“It was the nest-building season, but after days of long hard work, the sparrows sat in the evening glow, relaxing and chirping away.”
“We are all so small and weak. Imagine how easy life would be if we had an owl who could help us build our nests!”
“Yes!” said another. “And we could use it to look after our elderly and our young.”
“It could give us advice and keep an eye out for the neighborhood cat,” added a third.
Then Pastus, the elder-bird, spoke: “Let us send out scouts in all directions and try to find an abandoned owlet somewhere, or maybe an egg. A crow chick might also do, or a baby weasel. This could be the best thing that ever happened to us, at least since the opening of the Pavilion of Unlimited Grain in yonder backyard.”
The flock was exhilarated, and sparrows everywhere started chirping at the top of their lungs.
Only Scronfinkle, a one-eyed sparrow with a fretful temperament, was unconvinced of the wisdom of the endeavor. Quoth he: “This will surely be our undoing. Should we not give some thought to the art of owl-domestication and owl-taming first, before we bring such a creature into our midst?”
Replied Pastus: “Taming an owl sounds like an exceedingly difficult thing to do. It will be difficult enough to find an owl egg. So let us start there. After we have succeeded in raising an owl, then we can think about taking on this other challenge.”
“There is a flaw in that plan!” squeaked Scronfinkle; but his protests were in vain as the flock had already lifted off to start implementing the directives set out by Pastus.
Just two or three sparrows remained behind. Together they began to try to work out how owls might be tamed or domesticated. They soon realized that Pastus had been right: This was an exceedingly difficult challenge, especially in the absence of an actual owl to practice on. Nevertheless they pressed on as best they could, constantly fearing that the flock might return with an owl egg before a solution to the control problem had been found.
“It is not known how the story ends, but the author dedicates this book to Scronfinkle and his followers.”
Don: If a picture is worth a thousand words, and a parable is an analogy, what is the lesson in the above image and fable?
Molly: I think it’s the same as Ray’s Parable of the Gambler: “Be careful what you wish for.”
Don: Owls, i.e., the Singleton, are ancient symbols of high intelligence. As lethal predators with razor sharp talons, they would consider sparrows, i.e., humans, a tasty delicacy.
Molly: It seems that on a probability scale, the perils of the Kurzweil Singularity outweigh the promises.
Don: I agree, and the reality is that no individual, organization, or government is powerful enough to shut down the R & D process. With the trajectory all but set in stone, the wisdom of Arthur C. Clarke becomes relevant:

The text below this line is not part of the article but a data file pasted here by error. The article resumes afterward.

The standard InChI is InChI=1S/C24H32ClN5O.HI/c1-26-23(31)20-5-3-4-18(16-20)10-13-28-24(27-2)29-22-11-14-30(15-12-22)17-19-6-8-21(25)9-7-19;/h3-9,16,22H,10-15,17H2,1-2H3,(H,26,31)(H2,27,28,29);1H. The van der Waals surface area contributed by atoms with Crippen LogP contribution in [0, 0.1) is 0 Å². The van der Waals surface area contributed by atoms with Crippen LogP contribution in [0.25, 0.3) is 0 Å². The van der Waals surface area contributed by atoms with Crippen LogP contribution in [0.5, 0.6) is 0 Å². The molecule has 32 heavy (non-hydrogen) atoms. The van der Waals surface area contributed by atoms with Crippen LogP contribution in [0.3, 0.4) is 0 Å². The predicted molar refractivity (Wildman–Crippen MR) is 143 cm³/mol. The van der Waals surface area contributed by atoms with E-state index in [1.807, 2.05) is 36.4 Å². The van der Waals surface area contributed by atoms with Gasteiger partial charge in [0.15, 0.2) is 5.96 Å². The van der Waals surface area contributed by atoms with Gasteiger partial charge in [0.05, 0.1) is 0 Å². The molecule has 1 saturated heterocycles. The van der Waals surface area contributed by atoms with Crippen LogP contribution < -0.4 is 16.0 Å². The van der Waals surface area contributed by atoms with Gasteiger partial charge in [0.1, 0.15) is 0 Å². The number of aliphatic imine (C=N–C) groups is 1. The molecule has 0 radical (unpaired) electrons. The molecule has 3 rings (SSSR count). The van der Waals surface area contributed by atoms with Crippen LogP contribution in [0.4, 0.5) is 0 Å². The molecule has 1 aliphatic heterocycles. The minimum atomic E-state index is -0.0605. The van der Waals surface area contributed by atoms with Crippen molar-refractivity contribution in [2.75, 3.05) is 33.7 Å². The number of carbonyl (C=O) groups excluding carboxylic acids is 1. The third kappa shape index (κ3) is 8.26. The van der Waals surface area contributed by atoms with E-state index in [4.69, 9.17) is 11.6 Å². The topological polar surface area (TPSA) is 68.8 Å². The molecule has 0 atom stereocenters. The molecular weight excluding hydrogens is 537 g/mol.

Arthur C. Clarke
Arthur C. Clarke’s 3 Laws of Technology:
When a distinguished but elderly scientist states that something is possible, he is almost certainly right. When he states that something is impossible, he is very probably wrong.
2. The only way of discovering the limits of the possible is to venture a little way past them into the impossible.
3. Any sufficiently advanced technology is indistinguishable from magic.
EXCERPTS FROM THE EPILOGUES:
Kurzweil - The Age of Spiritual Machines:
Ray: “Actually Molly, there are a few other questions that have occurred to me.
What were those limitations that you referred to?
What are you afraid of?
Do you feel pain?
What about babies and children? Molly? . . .
It looks as though Molly’s not going to be able to answer any more of our questions. But that’s okay. We don’t need to answer them either. Not yet, anyway. For now, it’s enough just to ask the right questions. We’ll have decades to think about the answers.
The accelerating pace of change is inexorable. The emergence of machine intelligence that exceeds human intelligence in all of its broad diversity is inevitable. But we still have the power to shape our future technology, and our future lives. That is the main reason I wrote this book.”
Kurzweil - The Singularity is Near:
Ray: “A common view is that science has consistently been correcting our overly inflated view of our own significance. Stephen Jay Gould said, ‘The most important scientific revolutions all include, as their only common feature, the dethronement of human arrogance from one pedestal after another of previous convictions about our centrality in the cosmos.’”
“But it turns out that we are central, after all.”
Bostrom - Superintelligence:
Nick: “I dwell on risks more than on potential upsides. This does not mean that I regard the latter as anything less than enormous; I just happen to think that, at this point in history, whereas we might get by with a vague sense that there are (astronomically) great things to hope for if the machine intelligence transition goes well, it seems more urgent that we develop a precise detailed understanding of what specific things could go wrong – so that we can make sure to avoid them.”
Molly: I see what you mean. Is there some kind of secret collaboration going on between these guys?
Don: I think so. In fact, there is good evidence that Ray might have ghost-written some of the material in Superintelligence.
Molly: Care to elaborate?
Don: I will at some point in the future. Right now, it wouldn’t be the salient thing to do. Besides, it really doesn’t make any difference.